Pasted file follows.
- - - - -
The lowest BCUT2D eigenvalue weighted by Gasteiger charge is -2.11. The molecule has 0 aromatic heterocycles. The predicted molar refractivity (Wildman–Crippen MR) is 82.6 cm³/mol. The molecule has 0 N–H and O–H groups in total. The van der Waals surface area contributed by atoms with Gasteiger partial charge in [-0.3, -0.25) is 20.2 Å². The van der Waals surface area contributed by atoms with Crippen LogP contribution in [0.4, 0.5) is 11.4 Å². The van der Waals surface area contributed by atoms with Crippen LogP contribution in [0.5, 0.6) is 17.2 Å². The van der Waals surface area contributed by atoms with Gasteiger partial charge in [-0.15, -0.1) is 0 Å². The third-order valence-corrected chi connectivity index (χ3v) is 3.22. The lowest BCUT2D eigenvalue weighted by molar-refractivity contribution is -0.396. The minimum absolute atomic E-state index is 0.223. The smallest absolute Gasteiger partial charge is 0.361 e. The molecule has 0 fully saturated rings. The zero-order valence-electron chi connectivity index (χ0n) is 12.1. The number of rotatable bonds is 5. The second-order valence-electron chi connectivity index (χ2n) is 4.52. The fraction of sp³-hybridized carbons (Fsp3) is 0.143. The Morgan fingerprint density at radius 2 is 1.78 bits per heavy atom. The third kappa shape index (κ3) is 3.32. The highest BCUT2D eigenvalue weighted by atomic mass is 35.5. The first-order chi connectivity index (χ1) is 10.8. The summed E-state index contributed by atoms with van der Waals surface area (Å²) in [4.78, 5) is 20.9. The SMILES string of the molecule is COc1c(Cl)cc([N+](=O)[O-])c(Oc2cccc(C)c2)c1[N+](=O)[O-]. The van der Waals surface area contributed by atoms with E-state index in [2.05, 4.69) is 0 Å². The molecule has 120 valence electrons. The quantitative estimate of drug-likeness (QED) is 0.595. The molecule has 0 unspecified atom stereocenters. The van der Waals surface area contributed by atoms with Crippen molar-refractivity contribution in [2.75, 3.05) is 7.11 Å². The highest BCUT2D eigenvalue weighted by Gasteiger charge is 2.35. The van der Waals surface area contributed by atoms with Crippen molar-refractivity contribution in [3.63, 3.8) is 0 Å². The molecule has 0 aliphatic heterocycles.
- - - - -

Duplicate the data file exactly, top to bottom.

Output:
The lowest BCUT2D eigenvalue weighted by Gasteiger charge is -2.11. The molecule has 0 aromatic heterocycles. The predicted molar refractivity (Wildman–Crippen MR) is 82.6 cm³/mol. The molecule has 0 N–H and O–H groups in total. The van der Waals surface area contributed by atoms with Gasteiger partial charge in [-0.3, -0.25) is 20.2 Å². The van der Waals surface area contributed by atoms with Crippen LogP contribution in [0.4, 0.5) is 11.4 Å². The van der Waals surface area contributed by atoms with Crippen LogP contribution in [0.5, 0.6) is 17.2 Å². The van der Waals surface area contributed by atoms with Gasteiger partial charge in [-0.15, -0.1) is 0 Å². The third-order valence-corrected chi connectivity index (χ3v) is 3.22. The lowest BCUT2D eigenvalue weighted by molar-refractivity contribution is -0.396. The minimum absolute atomic E-state index is 0.223. The smallest absolute Gasteiger partial charge is 0.361 e. The molecule has 0 fully saturated rings. The zero-order valence-electron chi connectivity index (χ0n) is 12.1. The number of rotatable bonds is 5. The second-order valence-electron chi connectivity index (χ2n) is 4.52. The fraction of sp³-hybridized carbons (Fsp3) is 0.143. The Morgan fingerprint density at radius 2 is 1.78 bits per heavy atom. The third kappa shape index (κ3) is 3.32. The highest BCUT2D eigenvalue weighted by atomic mass is 35.5. The first-order chi connectivity index (χ1) is 10.8. The summed E-state index contributed by atoms with van der Waals surface area (Å²) in [4.78, 5) is 20.9. The SMILES string of the molecule is COc1c(Cl)cc([N+](=O)[O-])c(Oc2cccc(C)c2)c1[N+](=O)[O-]. The van der Waals surface area contributed by atoms with E-state index in [2.05, 4.69) is 0 Å². The molecule has 120 valence electrons. The quantitative estimate of drug-likeness (QED) is 0.595. The molecule has 0 unspecified atom stereocenters. The van der Waals surface area contributed by atoms with Crippen molar-refractivity contribution in [2.75, 3.05) is 7.11 Å². The highest BCUT2D eigenvalue weighted by Gasteiger charge is 2.35. The van der Waals surface area contributed by atoms with Crippen molar-refractivity contribution in [3.63, 3.8) is 0 Å². The molecule has 0 aliphatic heterocycles.